The European Commission has announced further measures to improve security of the EU emissions trading scheme (EU ETS), following a spate of cyber thefts of carbon allowances worth €50m (ENDS Report, January 2011) and criticism about its handling of the situation.
Spot trading of allowances (EUAs) was shut down on 19 January after the thefts came to light. National registries have begun to reopen (ENDS Report, February 2011), the latest in Belgium, Luxembourg and Estonia on Thursday. But still only a third of registries are functioning.
The commission suggested a range of short-term actions, including stronger controls on registry users, more regular reviews of registry security and better communication between member states in cases of suspicious activities. Another suggestion unofficially mooted is to delay transactions by 48 hours to give time to weed out suspicious trades, but there is concern this would be more compatible with futures trading than spot trading.
It will also host a meeting of national regulators in March to try to agree a common line on how to handle stolen allowances. In January, the International Emissions Trading Association (IETA) criticised the EU's secrecy over the adoption of minimum security requirements to be met by member states before reopening trade.
For the longer term, the commission suggests actions to strengthen EU registry rules, and to bring spot trading in carbon under mainstream financial market rules. It promised to launch a consultation on enhanced carbon market oversight shortly.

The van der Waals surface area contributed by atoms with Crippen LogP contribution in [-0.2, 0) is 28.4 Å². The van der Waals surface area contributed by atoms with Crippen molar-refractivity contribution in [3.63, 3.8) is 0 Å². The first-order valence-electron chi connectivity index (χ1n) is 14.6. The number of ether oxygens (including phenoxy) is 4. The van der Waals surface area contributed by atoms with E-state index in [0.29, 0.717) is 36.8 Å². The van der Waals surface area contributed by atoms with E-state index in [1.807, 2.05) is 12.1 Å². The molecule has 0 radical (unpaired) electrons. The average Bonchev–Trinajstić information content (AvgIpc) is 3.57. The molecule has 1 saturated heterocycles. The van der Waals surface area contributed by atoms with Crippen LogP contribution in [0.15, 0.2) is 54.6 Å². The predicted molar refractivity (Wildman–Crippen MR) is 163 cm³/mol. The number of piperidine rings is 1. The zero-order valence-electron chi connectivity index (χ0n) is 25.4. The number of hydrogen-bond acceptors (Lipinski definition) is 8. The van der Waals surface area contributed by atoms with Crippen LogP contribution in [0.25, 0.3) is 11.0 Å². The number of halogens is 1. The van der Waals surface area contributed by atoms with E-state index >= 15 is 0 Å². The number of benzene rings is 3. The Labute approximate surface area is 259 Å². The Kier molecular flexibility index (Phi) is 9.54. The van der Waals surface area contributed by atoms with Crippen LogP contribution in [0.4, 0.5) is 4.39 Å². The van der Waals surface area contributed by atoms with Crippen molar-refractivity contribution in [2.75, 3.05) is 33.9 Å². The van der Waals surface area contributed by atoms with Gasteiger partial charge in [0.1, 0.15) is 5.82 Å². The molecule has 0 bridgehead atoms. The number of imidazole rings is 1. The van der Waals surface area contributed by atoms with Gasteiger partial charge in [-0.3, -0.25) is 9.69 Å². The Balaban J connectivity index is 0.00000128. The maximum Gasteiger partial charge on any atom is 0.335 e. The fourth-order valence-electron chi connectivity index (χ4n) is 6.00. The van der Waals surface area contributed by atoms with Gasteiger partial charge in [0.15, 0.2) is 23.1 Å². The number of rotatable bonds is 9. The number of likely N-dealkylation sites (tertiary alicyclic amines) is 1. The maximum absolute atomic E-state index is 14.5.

National regulators discussed the commission's ideas at a meeting in Brussels on Wednesday. The EU executive said in a statement that member states had "welcomed in broad terms" the proposals. However, it also acknowledged that some countries were concerned that new controls would increase administrative costs.
Many market operators are angry about the EU's lack of preparedness and uncertain response to security issues. In a strongly worded letter to the Financial Times on Monday, James Atkins of Vertis Environmental Finance accused the commission and member states of a "disgraceful lack of political leadership".
Europe has created an "amateurish hotch-potch of insecure systems" to manage emissions trading, Mr Atkins wrote, and is now failing to take responsibility for the resultant problems. "Cleaning up the mess will be a Herculean task,” he added. "The scheme is rudderless and its officials wholly unaccountable."